When it comes to planning for the next year, armed with this information, you can invest more in your most effective marketing methods, and less on the less effective. So, if you spent  £1,000 on a networking group, which achieved one client, but only  £50 advertising in an online Virtual Assistant directory, which resulted in three new clients, it does not take a genius to work out that spending more on advertising in the directory might be a better idea than renewing the membership of the networking group.

Also, take a long hard look at your ‘sales funnel’ – the process that people go through from being contacts to becoming clients. What are your conversion rates from contact to prospect and from prospect to client? Where are you losing people? If you find that you have lots of contacts but few prospects, are your contacts fully aware of what you do? Are you tailoring your offering to appeal directly to these people? If you have lots of prospects, but they are not turning into clients, are you following up properly? Do you need to set up a better relationship-building system to develop their confidence in you? As you identify these gaps and plug them, you will need to spend less on generating contacts, as more of your existing ones will become clients? Happy days!

Top Email Newsletter Housekeeping Rules – Tell Your Readers What To Do

Pc_Cartelle_003If you go to the effort of writing an email newsletter, do not forget to tell you readers what you want them to do next. You are writing in order to build a relationship. So, do you want them to go to your website to read the rest of the articles, or download something for free? Do you want them to purchase a product or service? If so, give them a reason to do it now rather than later, and provide a link to click, so they can buy it now. If you do not tell them what to do next, they will not do anything apart from read your newsletter and delete it. Tell them what to do, and, provided that they are interested, they will do it.

Top Email Newsletter Housekeeping Rules – Send Useful Information

Pc_Cartelle_003One of marketing’s basic rules is to know your target market well. Know their interests and things about which they like to be kept informed. If you come across information that you feel would be useful to your target audience, add it to your email newsletter (crediting the author or source, of course). The more useful the information you provide, the more likely your readers are to stay subscribed.

Top Email Newsletter Housekeeping Rules – Get The Balance Right

It can be very tempting to fill each of your email newsletters with information about your latest service or product, and, indeed, your readers will be expecting to hear a certain amount of that. But, do not forget also to include some free tips or an advice spot. Giving a measured amount of free information marks you as an expert in your field, and a generous one at that.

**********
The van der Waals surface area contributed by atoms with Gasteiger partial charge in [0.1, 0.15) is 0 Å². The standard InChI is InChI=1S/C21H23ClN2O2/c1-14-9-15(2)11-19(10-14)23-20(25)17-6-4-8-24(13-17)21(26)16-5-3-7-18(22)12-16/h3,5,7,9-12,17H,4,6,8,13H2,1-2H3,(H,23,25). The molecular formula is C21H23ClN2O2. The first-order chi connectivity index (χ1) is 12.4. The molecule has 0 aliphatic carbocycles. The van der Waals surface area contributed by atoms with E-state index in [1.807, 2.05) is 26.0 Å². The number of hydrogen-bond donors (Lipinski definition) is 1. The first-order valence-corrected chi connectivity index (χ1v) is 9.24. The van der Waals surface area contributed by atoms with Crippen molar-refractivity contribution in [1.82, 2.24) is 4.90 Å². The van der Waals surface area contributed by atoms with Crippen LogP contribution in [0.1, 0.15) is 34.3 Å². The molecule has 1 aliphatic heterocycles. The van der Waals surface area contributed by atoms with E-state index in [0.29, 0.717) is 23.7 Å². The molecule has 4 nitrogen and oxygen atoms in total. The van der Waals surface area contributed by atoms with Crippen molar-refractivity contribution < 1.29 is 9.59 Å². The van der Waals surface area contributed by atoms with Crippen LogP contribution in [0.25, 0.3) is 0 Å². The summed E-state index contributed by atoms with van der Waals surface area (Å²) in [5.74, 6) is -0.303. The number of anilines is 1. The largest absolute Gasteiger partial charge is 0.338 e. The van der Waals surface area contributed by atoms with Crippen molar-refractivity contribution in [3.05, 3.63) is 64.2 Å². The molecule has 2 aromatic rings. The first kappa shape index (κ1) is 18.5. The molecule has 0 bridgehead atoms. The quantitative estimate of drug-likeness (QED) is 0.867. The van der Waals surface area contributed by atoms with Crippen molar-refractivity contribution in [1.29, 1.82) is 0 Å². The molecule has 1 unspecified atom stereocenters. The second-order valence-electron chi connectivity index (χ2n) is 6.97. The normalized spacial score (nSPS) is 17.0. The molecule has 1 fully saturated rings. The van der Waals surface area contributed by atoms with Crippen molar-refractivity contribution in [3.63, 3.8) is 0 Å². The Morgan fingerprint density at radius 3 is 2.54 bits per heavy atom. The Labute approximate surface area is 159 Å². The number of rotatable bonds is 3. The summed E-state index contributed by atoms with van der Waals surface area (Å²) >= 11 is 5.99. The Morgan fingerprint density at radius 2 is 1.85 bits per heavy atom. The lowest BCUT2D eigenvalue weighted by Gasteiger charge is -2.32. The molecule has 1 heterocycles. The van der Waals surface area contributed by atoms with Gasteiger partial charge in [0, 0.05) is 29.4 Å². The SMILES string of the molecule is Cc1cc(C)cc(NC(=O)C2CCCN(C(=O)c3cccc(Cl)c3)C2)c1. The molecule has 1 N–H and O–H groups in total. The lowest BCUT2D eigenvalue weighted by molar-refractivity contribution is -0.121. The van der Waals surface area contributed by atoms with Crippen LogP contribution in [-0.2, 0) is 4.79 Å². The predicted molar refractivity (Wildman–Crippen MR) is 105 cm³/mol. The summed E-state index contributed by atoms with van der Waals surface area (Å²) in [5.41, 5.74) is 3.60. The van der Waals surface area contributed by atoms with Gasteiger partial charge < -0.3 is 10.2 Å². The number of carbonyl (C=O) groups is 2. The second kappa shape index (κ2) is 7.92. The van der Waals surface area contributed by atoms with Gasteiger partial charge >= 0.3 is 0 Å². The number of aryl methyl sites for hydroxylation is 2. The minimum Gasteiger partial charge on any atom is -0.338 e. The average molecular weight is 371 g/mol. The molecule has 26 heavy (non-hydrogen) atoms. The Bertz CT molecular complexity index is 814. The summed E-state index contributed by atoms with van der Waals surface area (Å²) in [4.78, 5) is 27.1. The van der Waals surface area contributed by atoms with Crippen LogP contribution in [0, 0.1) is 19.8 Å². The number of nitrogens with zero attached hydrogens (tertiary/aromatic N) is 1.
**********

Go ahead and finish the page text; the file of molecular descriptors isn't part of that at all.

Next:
Top Email Newsletter Housekeeping Rules – Use A Proper Email Delivery System

Pc_Cartelle_003When you first start sending out email newsletters, it is very tempting to send them using your normal email delivery service, such as Outlook. After all, it is free and already there on your desktop. However, internet service providers frown upon mass mailing, and you will find very quickly that your email address will be blacklisted and you may be banned from sending any email. There are many legitimate email delivery services available whose costs are minimal; use one to manage your mailing list.

Top Email Newsletter Housekeeping Rules – Invite Interaction

Pc_Cartelle_003Do not forget to ask your readers for their comments, questions or future topics they would like to see covered. The whole point of writing an email newsletter is to build a relationship with your prospects and invite further interaction. You want them to take the next step by picking up the telephone or sending you an email. Make it clear that not only is this an acceptable way of contacting you, but the best way.

Top Email Newsletter Housekeeping Rules – A ‘Double Opt-in’ System

Pc_Cartelle_003If you use a proper email newsletter delivery service such as Constant Contact, Aweber or MailChimp, your subscribers will go through what is known as a ‘double opt-in’. This means that, after submitting their email address through your website form or other link asking them to sign up for your newsletter, they will receive an email asking them to confirm their subscription by clicking on a link within it. This is key, as it stops third parties from adding subscribers without their knowledge.

Top Email Newsletter Housekeeping Rules

Pc_Cartelle_003The following series will look at some housekeeping rules, which will ensure that you follow the strict etiquette of email marketing, while presenting yourself and your business in a professional and ethical way.

Make sure your subscribers actually subscribed

There is nothing more annoying than being inundated with unsolicited sales emails. We all hate it. If you are boosting your subscriber list by adding email addresses from business cards you have picked up, trawling the yellow pages or your local Chamber of Commerce’s mailing list, your messages risk not only going straight to the junk mail folder, but also alienating people with whom you might have established good working relationships. Make sure the owner of the email address has requested that you send them information, or, at the very least, has agreed to receive it.